Experiments on free-living and captive Kestrels were set up to investigate the effect of food and condition on laying date and clutch size, and to distinguish between the income and capital models. Kestrels showed the same seasonal decrease in clutch size in different areas (Flevoland and Lauwersmeer) and in different years (early and late). Juveniles and adults had the same distribution of laying dates and laid the same number of eggs in any particular date interval. The seasonal decline in clutch size found between individuals was also found within individuals, breeding in different years. Feeding experiments in the field, early and late in the breeding season, advanced the mean date of laying by 10 and 6 days respectively, compared with controls. However, the advance depended on the actual food situation: in low vole years experimental birds laid three weeks earlier than controls, in high vole years experimental and control birds had no significant difference in laying date. The advance in laying date was associated with a change in the number of eggs, and clutch size did not deviate from the expected size for the date. Food experiments in the laboratory supported these findings: food supply had a direct effect on the date of laying but not on the number of eggs. Body mass of laying females with surplus food was higher than in their controls (specially of late breeders) and did not vary with date over two months, still late surplus fed breeders laid smaller clutches. The data do support neither the income model (rate of energy supply during laying determines clutch size) nor the capital model (condition of the laying female determines clutch size). We propose that food availability determines the laying date and the number of eggs is determined by date itself. Whether body mass as an indicator of condition is causally involved in determining laying date or is merely correlated with food supply can not presently be established.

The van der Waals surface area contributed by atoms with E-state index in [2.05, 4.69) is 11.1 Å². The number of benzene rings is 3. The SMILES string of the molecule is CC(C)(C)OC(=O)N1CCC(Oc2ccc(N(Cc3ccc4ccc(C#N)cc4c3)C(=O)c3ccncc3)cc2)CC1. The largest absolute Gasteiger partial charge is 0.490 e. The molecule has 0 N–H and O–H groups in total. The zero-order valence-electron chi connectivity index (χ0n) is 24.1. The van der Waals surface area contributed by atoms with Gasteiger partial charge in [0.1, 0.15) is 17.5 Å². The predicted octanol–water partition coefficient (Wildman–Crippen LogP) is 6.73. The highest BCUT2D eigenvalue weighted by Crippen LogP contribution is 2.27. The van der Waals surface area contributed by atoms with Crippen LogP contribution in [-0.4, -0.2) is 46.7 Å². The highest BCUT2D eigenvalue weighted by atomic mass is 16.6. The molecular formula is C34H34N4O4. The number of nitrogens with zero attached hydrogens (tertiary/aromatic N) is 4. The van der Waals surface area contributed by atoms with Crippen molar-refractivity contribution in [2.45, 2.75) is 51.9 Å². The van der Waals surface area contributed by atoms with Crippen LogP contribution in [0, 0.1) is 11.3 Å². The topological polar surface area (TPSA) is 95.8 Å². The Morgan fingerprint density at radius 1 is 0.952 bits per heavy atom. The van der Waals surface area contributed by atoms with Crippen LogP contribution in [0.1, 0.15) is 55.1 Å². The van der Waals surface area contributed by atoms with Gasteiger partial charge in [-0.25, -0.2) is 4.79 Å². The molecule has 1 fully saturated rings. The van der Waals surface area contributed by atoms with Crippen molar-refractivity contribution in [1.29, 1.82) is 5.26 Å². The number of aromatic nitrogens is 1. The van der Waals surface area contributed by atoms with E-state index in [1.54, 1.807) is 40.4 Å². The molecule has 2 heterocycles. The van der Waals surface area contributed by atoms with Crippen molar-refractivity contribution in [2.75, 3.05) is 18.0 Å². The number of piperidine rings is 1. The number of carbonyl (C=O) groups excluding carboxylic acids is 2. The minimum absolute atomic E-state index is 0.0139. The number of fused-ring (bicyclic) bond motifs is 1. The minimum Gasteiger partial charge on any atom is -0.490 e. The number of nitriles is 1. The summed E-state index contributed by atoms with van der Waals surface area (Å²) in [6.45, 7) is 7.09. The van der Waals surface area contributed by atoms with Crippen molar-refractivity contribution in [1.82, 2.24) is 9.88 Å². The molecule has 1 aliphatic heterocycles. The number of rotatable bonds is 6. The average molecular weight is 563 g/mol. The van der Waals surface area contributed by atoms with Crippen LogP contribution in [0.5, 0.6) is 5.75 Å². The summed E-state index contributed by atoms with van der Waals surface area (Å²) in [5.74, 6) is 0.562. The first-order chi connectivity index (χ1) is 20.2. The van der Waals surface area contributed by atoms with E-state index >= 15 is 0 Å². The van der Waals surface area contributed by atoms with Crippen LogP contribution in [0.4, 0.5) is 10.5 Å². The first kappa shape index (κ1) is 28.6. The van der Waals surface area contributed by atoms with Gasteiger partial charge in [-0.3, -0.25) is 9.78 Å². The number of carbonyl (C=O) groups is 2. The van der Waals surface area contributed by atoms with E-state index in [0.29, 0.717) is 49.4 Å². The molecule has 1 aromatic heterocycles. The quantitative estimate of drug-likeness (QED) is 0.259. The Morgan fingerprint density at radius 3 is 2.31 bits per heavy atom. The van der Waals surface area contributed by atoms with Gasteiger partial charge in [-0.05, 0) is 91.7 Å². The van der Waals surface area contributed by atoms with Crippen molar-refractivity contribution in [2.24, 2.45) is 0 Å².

|Number of pages||14|
|Publication status||Published - 1988|